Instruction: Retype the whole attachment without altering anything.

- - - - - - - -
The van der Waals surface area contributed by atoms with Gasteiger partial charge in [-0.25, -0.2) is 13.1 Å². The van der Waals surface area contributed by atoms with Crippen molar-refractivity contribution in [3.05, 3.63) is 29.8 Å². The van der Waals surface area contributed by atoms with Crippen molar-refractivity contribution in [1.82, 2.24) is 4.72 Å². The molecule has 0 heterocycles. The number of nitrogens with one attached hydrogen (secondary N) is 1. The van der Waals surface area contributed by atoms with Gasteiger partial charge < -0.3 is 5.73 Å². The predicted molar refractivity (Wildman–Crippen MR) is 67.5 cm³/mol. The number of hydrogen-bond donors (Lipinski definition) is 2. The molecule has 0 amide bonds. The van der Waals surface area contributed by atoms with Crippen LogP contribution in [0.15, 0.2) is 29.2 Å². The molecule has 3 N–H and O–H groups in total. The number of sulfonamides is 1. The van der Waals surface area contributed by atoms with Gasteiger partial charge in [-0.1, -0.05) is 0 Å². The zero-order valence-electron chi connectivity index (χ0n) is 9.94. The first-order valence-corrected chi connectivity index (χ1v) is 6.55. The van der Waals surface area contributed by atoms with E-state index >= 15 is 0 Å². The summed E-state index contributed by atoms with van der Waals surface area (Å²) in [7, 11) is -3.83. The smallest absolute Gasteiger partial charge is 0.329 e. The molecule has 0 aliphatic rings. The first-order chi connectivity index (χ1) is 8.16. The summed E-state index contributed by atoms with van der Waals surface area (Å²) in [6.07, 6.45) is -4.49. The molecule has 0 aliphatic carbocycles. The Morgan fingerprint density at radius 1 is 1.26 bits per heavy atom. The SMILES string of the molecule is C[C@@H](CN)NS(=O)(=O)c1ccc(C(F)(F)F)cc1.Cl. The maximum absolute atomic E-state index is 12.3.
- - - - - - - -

The van der Waals surface area contributed by atoms with Gasteiger partial charge in [-0.25, -0.2) is 13.1 Å². The van der Waals surface area contributed by atoms with Crippen molar-refractivity contribution in [3.05, 3.63) is 29.8 Å². The van der Waals surface area contributed by atoms with Crippen molar-refractivity contribution in [1.82, 2.24) is 4.72 Å². The molecule has 0 heterocycles. The number of nitrogens with one attached hydrogen (secondary N) is 1. The van der Waals surface area contributed by atoms with Gasteiger partial charge < -0.3 is 5.73 Å². The predicted molar refractivity (Wildman–Crippen MR) is 67.5 cm³/mol. The number of hydrogen-bond donors (Lipinski definition) is 2. The molecule has 0 amide bonds. The van der Waals surface area contributed by atoms with Crippen LogP contribution in [0.15, 0.2) is 29.2 Å². The molecule has 3 N–H and O–H groups in total. The number of sulfonamides is 1. The van der Waals surface area contributed by atoms with Gasteiger partial charge in [-0.1, -0.05) is 0 Å². The zero-order valence-electron chi connectivity index (χ0n) is 9.94. The first-order valence-corrected chi connectivity index (χ1v) is 6.55. The van der Waals surface area contributed by atoms with E-state index >= 15 is 0 Å². The summed E-state index contributed by atoms with van der Waals surface area (Å²) in [7, 11) is -3.83. The smallest absolute Gasteiger partial charge is 0.329 e. The molecule has 0 aliphatic rings. The first-order chi connectivity index (χ1) is 8.16. The summed E-state index contributed by atoms with van der Waals surface area (Å²) in [6.07, 6.45) is -4.49. The molecule has 0 aliphatic carbocycles. The Morgan fingerprint density at radius 1 is 1.26 bits per heavy atom. The SMILES string of the molecule is C[C@@H](CN)NS(=O)(=O)c1ccc(C(F)(F)F)cc1.Cl. The maximum absolute atomic E-state index is 12.3.